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TransCanada Corporation Continues to Post Strong Earnings With its Latest Quarter

TransCanada Corporation (TSX:TRP)(NYSE:TRP) released its second-quarter earnings on Friday which showed revenues totaling $3.2 billion for the quarter, up 17% from 2016. Earnings also saw an increase of 80% from last year’s $366 million, up to $659 million for this current quarter. On a per-share basis, earnings were $0.76 in Q2 compared to $0.52 a year ago.

Segment analysis

TransCanada saw the biggest improvement in its earnings come from its Mexico natural gas pipelines segment, which totaled $120 million this quarter and was up almost triple the $41 million in earnings in contributed a year ago. This big increase in earnings was primarily due to new projects contributing in 2017 that were not present a year ago.

U.S. natural gas pipelines saw the next biggest increase, with earnings more than doubling from last year’s $188 million to over $401 million in 2017. Most of this increase came as a result of TransCanada’s acquisition of the Columbia Pipeline, which contributed $136 million in earnings this quarter. Without Columbia, the increase in earnings for this segment would been just 41% year over year.

The pipelines in Canada, however, were the only operating segment to show a decline, dropping from $342 million a year ago to $305 million this quarter. Other segments for TransCanada include its liquids pipelines, which were up 27% year over year, and the energy segment, which saw increases of 74%. Total earnings among all the segments showed an increase of over 50% from the prior year.

Improving cash flows and lower debt levels

TransCanada also saw an improvement in its cash flows with $1.3 billion in cash coming from the company’s operations for an increase of $200 million from the prior year. The company also had over $4.1 billion come in as a result of the sale of its U.S. northeast power assets. TransCanada took this opportunity to pay down over $4 billion of its existing long-term debt.

Overall, TransCanada has been able to decrease its debt by over $7 billion since the start of the year. The company’s debt-to-equity ratio at the end of 2016 was over 1.47 and has been reduced to 1.19. TransCanada does not have much in the way of current assets, with less than $5 billion compared to the over $10 billion it has for its current liabilities, resulting in a ratio of just 0.49. Although this may not be an ideal situation, the company has many long-term contracts and consistent streams of revenue to compensate for this thanks in large part to the company’s long-term investment strategy.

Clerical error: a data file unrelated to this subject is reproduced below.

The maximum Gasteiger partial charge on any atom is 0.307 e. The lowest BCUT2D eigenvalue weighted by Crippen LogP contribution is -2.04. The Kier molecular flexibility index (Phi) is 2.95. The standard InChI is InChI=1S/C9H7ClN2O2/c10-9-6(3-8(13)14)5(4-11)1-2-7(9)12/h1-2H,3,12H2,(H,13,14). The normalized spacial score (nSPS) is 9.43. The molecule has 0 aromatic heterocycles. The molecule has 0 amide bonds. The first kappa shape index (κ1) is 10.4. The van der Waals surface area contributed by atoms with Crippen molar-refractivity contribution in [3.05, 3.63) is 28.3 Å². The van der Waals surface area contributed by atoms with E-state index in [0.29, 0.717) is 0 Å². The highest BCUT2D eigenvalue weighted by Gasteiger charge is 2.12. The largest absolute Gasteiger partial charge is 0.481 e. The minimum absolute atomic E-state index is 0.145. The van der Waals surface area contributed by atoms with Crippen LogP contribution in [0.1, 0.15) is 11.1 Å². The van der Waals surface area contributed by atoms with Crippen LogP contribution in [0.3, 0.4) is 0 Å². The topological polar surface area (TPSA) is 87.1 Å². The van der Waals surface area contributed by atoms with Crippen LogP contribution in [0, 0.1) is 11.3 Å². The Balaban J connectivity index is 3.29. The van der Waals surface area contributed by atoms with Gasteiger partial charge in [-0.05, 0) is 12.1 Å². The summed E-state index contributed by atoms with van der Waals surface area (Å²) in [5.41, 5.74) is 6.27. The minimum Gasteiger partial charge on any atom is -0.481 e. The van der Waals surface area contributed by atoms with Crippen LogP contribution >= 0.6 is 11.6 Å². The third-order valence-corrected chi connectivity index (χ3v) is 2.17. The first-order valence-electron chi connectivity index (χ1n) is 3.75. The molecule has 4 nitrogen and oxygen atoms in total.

Capital investments continue to grow

The company continues its commitment to capital expenditure that fosters long-term contracts and stability. In Q2, capital expenditures of $1.7 billion were up from just $982 million in the year prior. TransCanada’s capital program focuses on ” long-life infrastructure assets [that] are supported by long-term commercial arrangements with creditworthy counterparties or regulated business models and are expected to generate significant growth in earnings and cash flow.”

Bottom line

The company’s stock price has been up and down this year with a total year-to-date return of just over 5%. However, over the past five years, the stock has yielded a return of over 42%. TransCanada also offers a good dividend of just under 4% annually that is paid out quarterly. This is a good long-term investment that can present a lot of upside, especially with a more oil- and gas-friendly government south of the border and as Keystone XL progresses.

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Fool contributor David Jagielski has no position in any stocks mentioned.

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